Robots are all about hustle and bustle. Take industrial robots for example. They’re autonomous dynamos that work 24/7, without breaks or complaints, to help manufacturers meet growing consumer demands. They don’t get tired, they don’t need rest, they just relentlessly grind away hour after hour. For these big industrious machines, it’s work, work, work.
In an industry where time is money, it makes sense to have robots that are capable of plugging away, doing work at maximum efficiency without a moment’s rest. That does not mean that all robots are this way, however. Some robots need rest.
Industrial robots are capable of working without rest because they are connected to a power source that allows for minimal downtime. They are stationary and therefore they can be plugged in to a grid. And though many industrial robots have a battery, it’s not their primary power source.
Mobile robots, however, rely on batteries as their main source of power. They have a finite amount of time that they can operate before they need to recharge.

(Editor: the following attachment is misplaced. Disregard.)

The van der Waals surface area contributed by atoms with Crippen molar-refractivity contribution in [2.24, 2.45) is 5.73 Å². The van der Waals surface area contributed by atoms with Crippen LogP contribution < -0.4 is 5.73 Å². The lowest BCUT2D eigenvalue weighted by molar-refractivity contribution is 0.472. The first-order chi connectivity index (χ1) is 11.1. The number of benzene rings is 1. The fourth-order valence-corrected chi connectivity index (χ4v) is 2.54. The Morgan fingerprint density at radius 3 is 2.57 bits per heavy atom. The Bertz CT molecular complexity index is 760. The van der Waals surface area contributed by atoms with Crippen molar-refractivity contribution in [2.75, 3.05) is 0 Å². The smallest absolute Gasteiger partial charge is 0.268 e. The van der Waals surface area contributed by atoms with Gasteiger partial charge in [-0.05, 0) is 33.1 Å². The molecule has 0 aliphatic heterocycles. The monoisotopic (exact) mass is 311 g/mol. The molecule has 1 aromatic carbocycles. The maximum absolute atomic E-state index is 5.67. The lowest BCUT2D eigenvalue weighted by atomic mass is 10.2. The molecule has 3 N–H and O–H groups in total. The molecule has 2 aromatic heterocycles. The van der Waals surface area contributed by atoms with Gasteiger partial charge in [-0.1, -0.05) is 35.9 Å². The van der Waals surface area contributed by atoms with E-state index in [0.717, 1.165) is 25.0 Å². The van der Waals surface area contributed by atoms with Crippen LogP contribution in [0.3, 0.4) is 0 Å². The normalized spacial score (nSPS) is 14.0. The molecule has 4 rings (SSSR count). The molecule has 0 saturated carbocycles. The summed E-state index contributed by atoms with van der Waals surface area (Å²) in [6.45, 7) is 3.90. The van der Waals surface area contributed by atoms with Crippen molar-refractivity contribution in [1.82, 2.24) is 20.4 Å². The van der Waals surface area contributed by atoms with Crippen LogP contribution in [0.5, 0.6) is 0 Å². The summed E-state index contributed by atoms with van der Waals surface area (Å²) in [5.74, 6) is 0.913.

Unfortunately, batteries are nowhere near as powerful as we would like them to be. That quadcopter you got for your birthday with a 15-minute flight time is a good case in point. Short battery life is a big limitation of mobile robots.
Researchers at Harvard and a mechanical engineer at Washington University have developed a robot – called the RoboBee – the size of an insect that perches to conserve energy during flight.
The robot uses static charge to perch on surfaces. Since static cling is fairly weak, the robots had to be extremely lightweight. The robots are 36 millimeters across and weigh 84 milligrams, which is slightly less than the weight of a bee.
The researchers looked to nature for inspiration. A lot of technologies that work for larger robots – such as sustained battery life – don’t always translate to small scale robots. So rather than start from scratch, the team examined how birds, bats, and insects reserve energy and applied that to robotics.
It requires 1,000 times less energy for the RoboBee to perch than to fly. Resting would significantly extend the duration that the robot could be deployed
The robots are still currently being developed, but once they can fly tetherless, they could be used to survey disaster areas, detect chemicals, provide communication in remote regions, or gather intelligence.